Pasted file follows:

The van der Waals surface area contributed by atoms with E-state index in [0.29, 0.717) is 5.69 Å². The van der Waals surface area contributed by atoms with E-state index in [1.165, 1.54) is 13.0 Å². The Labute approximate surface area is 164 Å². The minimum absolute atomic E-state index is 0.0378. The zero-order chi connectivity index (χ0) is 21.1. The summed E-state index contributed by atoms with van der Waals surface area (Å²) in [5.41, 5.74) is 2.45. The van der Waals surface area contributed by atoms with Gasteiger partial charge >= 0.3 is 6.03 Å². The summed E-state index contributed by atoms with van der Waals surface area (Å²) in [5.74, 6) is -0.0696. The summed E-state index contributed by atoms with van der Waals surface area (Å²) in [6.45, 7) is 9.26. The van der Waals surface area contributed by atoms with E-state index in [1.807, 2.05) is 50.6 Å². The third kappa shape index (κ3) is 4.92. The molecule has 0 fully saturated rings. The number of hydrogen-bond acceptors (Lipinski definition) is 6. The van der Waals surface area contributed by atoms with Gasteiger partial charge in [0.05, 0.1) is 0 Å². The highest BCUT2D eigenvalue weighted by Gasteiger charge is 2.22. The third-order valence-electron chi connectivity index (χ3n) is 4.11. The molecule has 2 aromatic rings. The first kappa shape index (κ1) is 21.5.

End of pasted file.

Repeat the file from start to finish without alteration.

The van der Waals surface area contributed by atoms with E-state index in [0.29, 0.717) is 5.69 Å². The van der Waals surface area contributed by atoms with E-state index in [1.165, 1.54) is 13.0 Å². The Labute approximate surface area is 164 Å². The minimum absolute atomic E-state index is 0.0378. The zero-order chi connectivity index (χ0) is 21.1. The summed E-state index contributed by atoms with van der Waals surface area (Å²) in [5.41, 5.74) is 2.45. The van der Waals surface area contributed by atoms with Gasteiger partial charge >= 0.3 is 6.03 Å². The summed E-state index contributed by atoms with van der Waals surface area (Å²) in [5.74, 6) is -0.0696. The summed E-state index contributed by atoms with van der Waals surface area (Å²) in [6.45, 7) is 9.26. The van der Waals surface area contributed by atoms with E-state index in [1.807, 2.05) is 50.6 Å². The third kappa shape index (κ3) is 4.92. The molecule has 0 fully saturated rings. The number of hydrogen-bond acceptors (Lipinski definition) is 6. The van der Waals surface area contributed by atoms with Gasteiger partial charge in [0.05, 0.1) is 0 Å². The highest BCUT2D eigenvalue weighted by Gasteiger charge is 2.22. The third-order valence-electron chi connectivity index (χ3n) is 4.11. The molecule has 2 aromatic rings. The first kappa shape index (κ1) is 21.5.